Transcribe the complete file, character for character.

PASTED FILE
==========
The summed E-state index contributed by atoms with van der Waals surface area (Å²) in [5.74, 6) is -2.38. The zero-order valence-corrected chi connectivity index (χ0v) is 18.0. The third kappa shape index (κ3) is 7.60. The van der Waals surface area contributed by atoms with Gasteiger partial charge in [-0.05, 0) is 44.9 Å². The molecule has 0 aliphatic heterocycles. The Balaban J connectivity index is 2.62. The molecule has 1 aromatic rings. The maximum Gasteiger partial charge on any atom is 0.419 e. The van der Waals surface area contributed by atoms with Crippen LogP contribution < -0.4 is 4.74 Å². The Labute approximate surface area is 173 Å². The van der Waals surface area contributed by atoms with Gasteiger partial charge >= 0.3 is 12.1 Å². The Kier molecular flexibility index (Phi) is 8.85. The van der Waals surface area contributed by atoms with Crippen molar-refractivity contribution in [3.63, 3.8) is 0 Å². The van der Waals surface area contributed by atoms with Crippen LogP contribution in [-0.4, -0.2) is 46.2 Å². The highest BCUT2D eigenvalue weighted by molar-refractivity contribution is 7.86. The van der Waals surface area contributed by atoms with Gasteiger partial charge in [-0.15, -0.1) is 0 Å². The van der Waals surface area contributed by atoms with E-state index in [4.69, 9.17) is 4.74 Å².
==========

The summed E-state index contributed by atoms with van der Waals surface area (Å²) in [5.74, 6) is -2.38. The zero-order valence-corrected chi connectivity index (χ0v) is 18.0. The third kappa shape index (κ3) is 7.60. The van der Waals surface area contributed by atoms with Gasteiger partial charge in [-0.05, 0) is 44.9 Å². The molecule has 0 aliphatic heterocycles. The Balaban J connectivity index is 2.62. The molecule has 1 aromatic rings. The maximum Gasteiger partial charge on any atom is 0.419 e. The van der Waals surface area contributed by atoms with Crippen LogP contribution < -0.4 is 4.74 Å². The Labute approximate surface area is 173 Å². The van der Waals surface area contributed by atoms with Gasteiger partial charge >= 0.3 is 12.1 Å². The Kier molecular flexibility index (Phi) is 8.85. The van der Waals surface area contributed by atoms with Crippen molar-refractivity contribution in [3.63, 3.8) is 0 Å². The van der Waals surface area contributed by atoms with Crippen LogP contribution in [-0.4, -0.2) is 46.2 Å². The highest BCUT2D eigenvalue weighted by molar-refractivity contribution is 7.86. The van der Waals surface area contributed by atoms with Gasteiger partial charge in [-0.15, -0.1) is 0 Å². The van der Waals surface area contributed by atoms with E-state index in [4.69, 9.17) is 4.74 Å².